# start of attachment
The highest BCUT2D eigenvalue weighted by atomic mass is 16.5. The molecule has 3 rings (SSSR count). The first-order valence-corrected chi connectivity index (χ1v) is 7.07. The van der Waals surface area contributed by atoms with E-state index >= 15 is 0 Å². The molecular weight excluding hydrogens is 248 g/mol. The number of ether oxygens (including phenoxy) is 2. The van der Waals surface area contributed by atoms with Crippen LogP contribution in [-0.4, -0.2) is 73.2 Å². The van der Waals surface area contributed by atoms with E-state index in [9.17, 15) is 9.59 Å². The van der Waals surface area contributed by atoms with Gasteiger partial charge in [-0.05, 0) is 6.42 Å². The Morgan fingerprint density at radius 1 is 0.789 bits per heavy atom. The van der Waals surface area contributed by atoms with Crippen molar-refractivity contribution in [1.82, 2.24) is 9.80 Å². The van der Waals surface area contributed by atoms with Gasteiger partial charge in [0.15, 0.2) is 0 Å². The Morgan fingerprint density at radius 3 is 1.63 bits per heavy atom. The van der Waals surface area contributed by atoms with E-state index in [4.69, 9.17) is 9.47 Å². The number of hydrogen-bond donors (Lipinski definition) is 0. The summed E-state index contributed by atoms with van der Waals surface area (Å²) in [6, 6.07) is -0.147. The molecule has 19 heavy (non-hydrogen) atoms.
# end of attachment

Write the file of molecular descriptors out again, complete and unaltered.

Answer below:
The highest BCUT2D eigenvalue weighted by atomic mass is 16.5. The molecule has 3 rings (SSSR count). The first-order valence-corrected chi connectivity index (χ1v) is 7.07. The van der Waals surface area contributed by atoms with E-state index >= 15 is 0 Å². The molecular weight excluding hydrogens is 248 g/mol. The number of ether oxygens (including phenoxy) is 2. The van der Waals surface area contributed by atoms with Crippen LogP contribution in [-0.4, -0.2) is 73.2 Å². The van der Waals surface area contributed by atoms with E-state index in [9.17, 15) is 9.59 Å². The van der Waals surface area contributed by atoms with Gasteiger partial charge in [-0.05, 0) is 6.42 Å². The Morgan fingerprint density at radius 1 is 0.789 bits per heavy atom. The van der Waals surface area contributed by atoms with Crippen molar-refractivity contribution in [1.82, 2.24) is 9.80 Å². The van der Waals surface area contributed by atoms with Gasteiger partial charge in [0.15, 0.2) is 0 Å². The Morgan fingerprint density at radius 3 is 1.63 bits per heavy atom. The van der Waals surface area contributed by atoms with E-state index in [4.69, 9.17) is 9.47 Å². The number of hydrogen-bond donors (Lipinski definition) is 0. The summed E-state index contributed by atoms with van der Waals surface area (Å²) in [6, 6.07) is -0.147. The molecule has 19 heavy (non-hydrogen) atoms.